Read the full story at Massive Science.
The poles are warming faster than the rest of the planet, causing extreme weather events in the Northern hemisphere
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Read the full story at CNBC.
A green revolution has been promised before, but if the latest data across all asset classes is to be believed, this time it is here to stay.
Whether it’s in equities, government bonds, ETFs (exchange-traded funds) or hedge funds, investors around the world are demanding socially and environmentally conscious options.
In a letter to CEOs last month, BlackRock CEO Larry Fink said climate change has become a “defining factor in companies’ long-term prospects” with a significant reallocation of capital on the horizon a lot sooner than expected. And the numbers appear to back him up.
Read the full post at the Plainspoken Scientist.
During the AGU Fall Meeting 2019, I presented a talk on The Geology Project (TGP). TGP is a social media-based geoscience communication enterprise with special focus on providing content in both Spanish and English. Based in Puerto Rico, TGP is run by five young Puerto Rican geoscientists, with one mission: communicating science to the world! We are primarily Facebook-based, and our original written and audiovisual content is specifically geared towards the Spanish-speaking, and Puerto Rican public. We have social media followers in every Latin American country, and numerous other countries as well!
Read the full post at Inside Science Resources.
This upcoming April 22nd is the 50th anniversary of Earth Day and is the perfect time to consider citizen science. This year’s Earth Day theme is climate action. There are many ways to get involved in the fight against climate change, including participation in citizen science. In honor of this auspicious anniversary, here are some useful citizen science resources.
Read the full story in Outside Magazine.
A researcher thinks we may be able to recycle beer waste into a powerful algae-fighting tool
Read the full story from FiveThirtyEight.
Earlier this year, I noticed something curious: four Craigslist ads, selling the same brand of mattress, using nearly the same text, at the same location, but illustrated with different photographs. Let’s just say it doesn’t take a crack journalistic mind to suspect something odd was happening.
So this journalistic mind responded to all the ads. What I found was a story that went beyond mattresses in Minneapolis. More Americans are buying more stuff online, a trend driven partly by free and easy return policies. But as retailers sell more, they also end up with more items being sent back — creating a long, winding logistical trail that can very easily end up at the city dump.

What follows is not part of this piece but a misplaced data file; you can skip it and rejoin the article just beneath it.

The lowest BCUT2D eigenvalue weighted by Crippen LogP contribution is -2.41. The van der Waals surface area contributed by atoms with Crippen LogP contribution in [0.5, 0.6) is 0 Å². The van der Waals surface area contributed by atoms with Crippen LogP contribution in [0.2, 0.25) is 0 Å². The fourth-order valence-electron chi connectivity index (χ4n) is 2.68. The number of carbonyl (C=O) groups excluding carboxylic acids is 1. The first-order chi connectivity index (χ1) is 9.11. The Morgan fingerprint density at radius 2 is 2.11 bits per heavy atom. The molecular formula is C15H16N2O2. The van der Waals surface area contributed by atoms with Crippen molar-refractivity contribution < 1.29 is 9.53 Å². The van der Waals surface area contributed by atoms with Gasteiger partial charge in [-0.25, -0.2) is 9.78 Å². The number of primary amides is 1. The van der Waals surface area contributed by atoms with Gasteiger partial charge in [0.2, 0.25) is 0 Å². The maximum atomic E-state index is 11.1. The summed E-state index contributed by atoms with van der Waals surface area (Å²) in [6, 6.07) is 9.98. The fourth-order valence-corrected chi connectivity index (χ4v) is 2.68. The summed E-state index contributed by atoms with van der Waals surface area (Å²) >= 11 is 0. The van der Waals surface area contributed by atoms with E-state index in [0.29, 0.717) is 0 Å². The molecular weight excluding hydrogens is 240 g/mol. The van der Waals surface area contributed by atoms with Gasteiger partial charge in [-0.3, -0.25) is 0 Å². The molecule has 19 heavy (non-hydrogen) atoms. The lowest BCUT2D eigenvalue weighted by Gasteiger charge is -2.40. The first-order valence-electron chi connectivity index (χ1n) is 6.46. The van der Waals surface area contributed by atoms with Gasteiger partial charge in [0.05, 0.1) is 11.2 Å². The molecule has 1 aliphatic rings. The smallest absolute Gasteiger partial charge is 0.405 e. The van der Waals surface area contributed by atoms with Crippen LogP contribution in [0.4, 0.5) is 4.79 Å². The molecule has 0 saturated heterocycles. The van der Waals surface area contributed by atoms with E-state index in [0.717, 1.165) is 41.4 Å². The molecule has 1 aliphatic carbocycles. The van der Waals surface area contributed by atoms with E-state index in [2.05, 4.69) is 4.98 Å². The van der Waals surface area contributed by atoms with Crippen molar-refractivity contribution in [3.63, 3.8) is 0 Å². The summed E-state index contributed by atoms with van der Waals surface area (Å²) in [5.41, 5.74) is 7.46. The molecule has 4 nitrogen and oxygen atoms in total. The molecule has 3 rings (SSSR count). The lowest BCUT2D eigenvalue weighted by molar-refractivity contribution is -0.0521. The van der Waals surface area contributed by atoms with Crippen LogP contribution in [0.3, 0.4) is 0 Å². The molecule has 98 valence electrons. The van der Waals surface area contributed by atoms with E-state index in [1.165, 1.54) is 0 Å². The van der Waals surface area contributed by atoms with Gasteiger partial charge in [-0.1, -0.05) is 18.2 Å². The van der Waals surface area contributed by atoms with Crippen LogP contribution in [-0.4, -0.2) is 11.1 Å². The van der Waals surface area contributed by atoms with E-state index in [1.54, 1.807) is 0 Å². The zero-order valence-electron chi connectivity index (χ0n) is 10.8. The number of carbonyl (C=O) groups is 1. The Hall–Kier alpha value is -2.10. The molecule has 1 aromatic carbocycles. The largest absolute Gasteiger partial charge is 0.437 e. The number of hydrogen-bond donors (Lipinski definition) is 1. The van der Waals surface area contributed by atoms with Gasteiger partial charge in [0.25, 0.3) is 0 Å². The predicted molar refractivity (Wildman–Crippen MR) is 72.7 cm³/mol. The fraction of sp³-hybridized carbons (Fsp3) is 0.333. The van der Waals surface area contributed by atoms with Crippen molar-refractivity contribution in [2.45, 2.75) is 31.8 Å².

The problem only gets more complicated when the thing being sold is a large, awkward block of heavy foam. Many, many online bed-in-a-box retailers have sprung up in recent years.1 The first of these companies popped up around 2010. Today, there are dozens of them, and as mattress-in-a-box companies proliferate like so many bedbugs, they’re finding themselves with a waste problem.
Read the full story at NOLA.com.
Spreading chicken poop and plucking privet might not seem to be obvious educational activities. But the experiences were just another Thursday for students at New Harmony High, a fledgling charter school in New Orleans that’s the first in the state to focus exclusively on training teenagers for careers and studies in coastal ecology and restoration.
Read the full story from U.S. EPA.
Many scientists credit a teacher with helping inspire them to pursue a career in science, technology, engineering, and mathematics (STEM). A hands-on demonstration or experiment with a connection to real-world challenges can make textbook studies come alive with renewed importance and possibility for students, plus illuminate career paths not previously considered. As EPA celebrates its 50th anniversary in 2020, our agency will be highlighting scientific contributions to public health and environmental protection. Part of this celebration will include our scientists and engineers sharing their scientific knowledge and how EPA science has contributed over the past 50 years to better understand and tackle environmental issues.
EPA researchers are involved in a variety of STEM outreach activities with schools and students of all ages. They share their knowledge at workshops designed for students and visit classrooms, museums, educational fairs, and other venues to connect the public with environmental stewardship and opportunities in environmental science. Some researchers have even created innovative environmental education activities hoping to inspire the next generation of environmental professionals.